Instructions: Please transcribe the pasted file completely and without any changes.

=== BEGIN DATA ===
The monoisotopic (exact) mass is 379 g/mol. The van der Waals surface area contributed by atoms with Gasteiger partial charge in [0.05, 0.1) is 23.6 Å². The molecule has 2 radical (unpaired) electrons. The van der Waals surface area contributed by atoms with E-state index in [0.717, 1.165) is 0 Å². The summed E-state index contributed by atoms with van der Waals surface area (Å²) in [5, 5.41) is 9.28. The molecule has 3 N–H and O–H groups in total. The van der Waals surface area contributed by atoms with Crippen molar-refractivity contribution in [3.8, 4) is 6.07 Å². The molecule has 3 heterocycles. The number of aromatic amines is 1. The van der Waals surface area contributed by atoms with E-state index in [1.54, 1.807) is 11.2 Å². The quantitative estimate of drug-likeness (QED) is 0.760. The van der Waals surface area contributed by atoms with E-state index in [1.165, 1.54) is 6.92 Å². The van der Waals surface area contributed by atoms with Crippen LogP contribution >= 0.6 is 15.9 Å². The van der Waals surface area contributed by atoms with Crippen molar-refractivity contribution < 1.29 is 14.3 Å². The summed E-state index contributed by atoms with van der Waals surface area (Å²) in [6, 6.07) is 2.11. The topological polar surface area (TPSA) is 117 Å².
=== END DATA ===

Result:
The monoisotopic (exact) mass is 379 g/mol. The van der Waals surface area contributed by atoms with Gasteiger partial charge in [0.05, 0.1) is 23.6 Å². The molecule has 2 radical (unpaired) electrons. The van der Waals surface area contributed by atoms with E-state index in [0.717, 1.165) is 0 Å². The summed E-state index contributed by atoms with van der Waals surface area (Å²) in [5, 5.41) is 9.28. The molecule has 3 N–H and O–H groups in total. The van der Waals surface area contributed by atoms with Crippen molar-refractivity contribution in [3.8, 4) is 6.07 Å². The molecule has 3 heterocycles. The number of aromatic amines is 1. The van der Waals surface area contributed by atoms with E-state index in [1.54, 1.807) is 11.2 Å². The quantitative estimate of drug-likeness (QED) is 0.760. The van der Waals surface area contributed by atoms with E-state index in [1.165, 1.54) is 6.92 Å². The van der Waals surface area contributed by atoms with Crippen LogP contribution >= 0.6 is 15.9 Å². The van der Waals surface area contributed by atoms with Crippen molar-refractivity contribution < 1.29 is 14.3 Å². The summed E-state index contributed by atoms with van der Waals surface area (Å²) in [6, 6.07) is 2.11. The topological polar surface area (TPSA) is 117 Å².